The U.S. Federal Reserve warned Monday that the liquidity crisis of Evergrande, China’s real estate developer company, may have spillover effects on the U.S. and global economy. The Fed’s change in tone provides a contrast to Federal Reserve Chair Jerome Powell’s statement back in September, which brushed off the concern that the Evergrande situation does not pose a threat beyond China, dismissing a possibility of spillovers to global economy.
In its biannual report on financial stability, the Fed warned of the risk posed by China’s property developer Evergrande to the U.S. financial system. “Given the size of China’s economy and financial system as well as its extensive trade linkages with the rest of the world, financial stresses in China could strain global financial markets through a deterioration of risk sentiment, pose risks to global economic growth, and affect the United States,” analyzed the Fed.
“In China, business and local government debt remain large; the financial sector’s leverage is high, especially at small and medium-sized banks; and real estate valuations are stretched,” the report further pointed out. “In this environment, the ongoing regulatory focus on leveraged institutions has the potential to stress some highly indebted corporations, especially in the real estate sector, as exemplified by the recent concerns around China Evergrande Group,” the Fed stated in the report.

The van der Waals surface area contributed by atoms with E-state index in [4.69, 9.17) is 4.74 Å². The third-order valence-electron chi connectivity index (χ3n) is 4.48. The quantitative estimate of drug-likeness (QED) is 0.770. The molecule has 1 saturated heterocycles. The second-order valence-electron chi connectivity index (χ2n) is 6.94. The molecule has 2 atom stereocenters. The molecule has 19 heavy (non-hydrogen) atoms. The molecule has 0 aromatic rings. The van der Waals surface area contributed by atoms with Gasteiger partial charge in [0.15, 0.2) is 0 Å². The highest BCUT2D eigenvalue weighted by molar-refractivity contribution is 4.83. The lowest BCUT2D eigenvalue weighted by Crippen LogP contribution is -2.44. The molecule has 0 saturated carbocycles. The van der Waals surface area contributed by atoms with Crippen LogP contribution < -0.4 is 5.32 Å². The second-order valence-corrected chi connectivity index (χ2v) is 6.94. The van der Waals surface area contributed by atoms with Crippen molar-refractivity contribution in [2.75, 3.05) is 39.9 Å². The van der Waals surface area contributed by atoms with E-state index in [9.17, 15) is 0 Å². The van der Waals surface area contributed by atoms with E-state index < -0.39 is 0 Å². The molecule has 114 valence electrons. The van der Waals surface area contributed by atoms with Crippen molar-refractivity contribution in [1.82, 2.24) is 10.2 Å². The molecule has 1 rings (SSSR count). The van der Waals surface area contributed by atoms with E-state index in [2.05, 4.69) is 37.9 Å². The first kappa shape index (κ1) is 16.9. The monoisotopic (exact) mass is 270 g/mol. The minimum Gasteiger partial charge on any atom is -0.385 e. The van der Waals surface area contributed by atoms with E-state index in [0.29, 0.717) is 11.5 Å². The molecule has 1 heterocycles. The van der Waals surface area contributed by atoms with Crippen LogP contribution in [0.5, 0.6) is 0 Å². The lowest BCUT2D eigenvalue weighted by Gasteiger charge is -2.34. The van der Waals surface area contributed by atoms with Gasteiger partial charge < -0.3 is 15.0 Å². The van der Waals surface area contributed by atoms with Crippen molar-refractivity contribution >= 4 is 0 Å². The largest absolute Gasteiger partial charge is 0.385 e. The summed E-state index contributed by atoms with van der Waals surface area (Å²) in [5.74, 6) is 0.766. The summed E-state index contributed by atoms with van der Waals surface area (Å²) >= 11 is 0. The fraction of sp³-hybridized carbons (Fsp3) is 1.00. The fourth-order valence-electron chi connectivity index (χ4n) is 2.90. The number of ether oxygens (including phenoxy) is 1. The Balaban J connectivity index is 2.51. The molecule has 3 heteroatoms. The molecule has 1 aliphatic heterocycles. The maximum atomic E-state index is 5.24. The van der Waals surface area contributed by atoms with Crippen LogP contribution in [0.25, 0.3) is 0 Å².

Evergrande Group borrowed heavily to support its aggressive business expansion until the Chinese government began a crackdown on real estate debt, prompting a liquidity crisis. “Stresses could, in turn, propagate to the Chinese financial system through spillovers to financial firms, a sudden correction of real estate prices, or a reduction in investor risk appetite,” the Fed said.
Jae-Dong Yu email@example.com